How have I had this book in my collection for so many years by the late great Cyril Aldred, and yet never read it? This nicely sized book is only 128 pages including many black and white pictures but most special because of its 128 pages there are 64 full pages of colored pictures of pharaonic jewelry depicted.
Mr. Aldred opens his book with a rundown of the great caches of pharaonic jewels discovered in the 19th and 20th centuries, including the jewels of the 17th dynasty Kings Wife Aahotep, jewels that founded Cairo's jewelry collection. From here the author is on to the materials used in ancient Egyptian jewelry, where various metals, stones, and minerals were found and the technologies employed in their use.
We are on to the goldsmiths, designers and various lapidaries and glass makers working the raw materials into shape. Mr. Aldred describes various important tombs of gold workers at Thebes, Memphis and Amarna and what their owner's positions would have entailed.
In chapter 5 Mr. Aldred delves deeper into the artisan's techniques including the effect of foreign influences upon the Egyptian craftsmen. We are being directed by Mr. Aldred to the colored pictures at the back to simplistically and effectively demonstrate his points.
For ease, I recommend two bookmarks as the colored pictures are vital to this book and you are going to want to flip to them often. Mr. Aldred's words into the forms Egyptian jewelry has taken over the ages with the excellent colored images is enlightening on the subject of ancient pharaonic royal adornments.
We are next on to the bio's of each jewel with it's known findspot, the discoverers, and even items which were stolen during excavation or before. Mr. Aldred starts off with the 1rst dynasty bracelets found on the arm recovered from the tomb of King Djer at Abydos by Flinders Petrie.
Unusual items include a gold fillet and necklace from a 4th dynasty princess at Giza and the apron of the early 12th dynasty Lady Senebtisi from Lisht. Certainly, the crowns kept in Cairo of Princess Khnumet cannot be overlooked on such a subject especially since one appears to have been made when the princess became queen.
My absolute favorite Egyptian jewel is the late 12th dynasty gold necklace of Queen Mereret found at Dashur near the pyramid of Sesosteris III. The goldsmiths of the royal court of this dynasty created in its jewels an epoch of quality workmanship to which very few pieces outside this period can measure up.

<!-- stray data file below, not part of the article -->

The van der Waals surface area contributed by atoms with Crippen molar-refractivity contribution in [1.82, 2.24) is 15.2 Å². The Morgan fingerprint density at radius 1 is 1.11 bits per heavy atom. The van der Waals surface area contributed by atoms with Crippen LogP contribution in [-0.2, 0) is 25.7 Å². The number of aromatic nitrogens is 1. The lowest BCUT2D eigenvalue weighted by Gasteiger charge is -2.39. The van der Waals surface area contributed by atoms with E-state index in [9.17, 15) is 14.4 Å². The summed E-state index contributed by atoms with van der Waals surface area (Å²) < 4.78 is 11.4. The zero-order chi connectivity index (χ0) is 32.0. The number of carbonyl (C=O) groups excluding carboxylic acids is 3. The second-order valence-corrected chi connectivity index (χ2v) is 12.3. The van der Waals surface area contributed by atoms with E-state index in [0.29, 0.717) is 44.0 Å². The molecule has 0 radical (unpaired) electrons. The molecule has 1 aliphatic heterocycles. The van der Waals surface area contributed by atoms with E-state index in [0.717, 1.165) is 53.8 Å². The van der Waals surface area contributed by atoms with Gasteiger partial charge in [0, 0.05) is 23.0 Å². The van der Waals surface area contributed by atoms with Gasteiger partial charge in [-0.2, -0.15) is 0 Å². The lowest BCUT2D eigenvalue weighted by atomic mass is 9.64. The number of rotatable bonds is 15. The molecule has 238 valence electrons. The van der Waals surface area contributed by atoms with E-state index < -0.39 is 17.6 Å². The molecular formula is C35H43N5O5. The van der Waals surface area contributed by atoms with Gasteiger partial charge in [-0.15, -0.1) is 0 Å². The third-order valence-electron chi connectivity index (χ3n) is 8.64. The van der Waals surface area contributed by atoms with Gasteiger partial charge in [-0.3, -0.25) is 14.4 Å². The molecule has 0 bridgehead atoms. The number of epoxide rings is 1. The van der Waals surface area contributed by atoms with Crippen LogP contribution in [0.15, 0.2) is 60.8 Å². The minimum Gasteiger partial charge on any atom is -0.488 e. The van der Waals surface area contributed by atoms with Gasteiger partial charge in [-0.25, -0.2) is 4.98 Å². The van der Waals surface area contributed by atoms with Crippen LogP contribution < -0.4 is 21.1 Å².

Queen Aahotep's jewels are a perfect example of this as the 17th dynasty queens ornaments are course and rude in comparison though there is one piece in her jewels that artistically rises above the rest. It is a gold scarab inlaid with lapis lazuli on a very attractive chain which was found on the queens now destroyed mummy employed as a heart scarab.
A century later the jewels of three wives of King Thutmosis III are a better lot in quality though they do not measure up to the work of the 12th dynasty goldsmiths. Still, they do poses charm with some notable pieces being the gold head cover of one of the queens as well as the only known belt for a woman surviving from ancient Egypt.
The treasure of these queens left Egypt in pieces and separated into a number of lots which were then combined with fakes. The jewels were skilfully restored by the Metropolitan Museum of New York where they are displayed today.
I am at this point struck by how the poorly preserved broad collar of King Smenkhkare found on the breast of the king's mummy in Valley of the Kings tomb KV 55 as well as many of Tutankhamun's gold pieces have tarnished and are made with low-quality gold. I cannot help but wonder if the goldsmiths were pinching the Amarna king's gold replacing some of it with lesser metals which would not have been apparent until long after burial?
The images of Tutankhamun's jewels show some very impressive works of art including plate 72 we find the rarely seen stole of the king a beauty, also within this same image is a most exquisite inlaid gold vulture on a rope. The king's earrings and studs pictured in plate 84 are also rarely published.
Mr. Aldred closes off his book with royal jewels up to Egypt's 22nd dynasty with one later exception. The book is something to be examined/savored for the comparisons of various era's workmanship is simply put forward.
Cyril Aldred has produced a book which is suitable for all ages as it is they will love the pictures but ages ten and up will feel the full effect of this fine book. Definitely "Jewels of the Pharaohs" is one of the best books I have read this year and a book I will revisit for reference in the years to come.
Pectoral of Senusret II: John Campana
Stag Circlet: Art History Spot
Queen Mereret's Jewels: Tour Egypt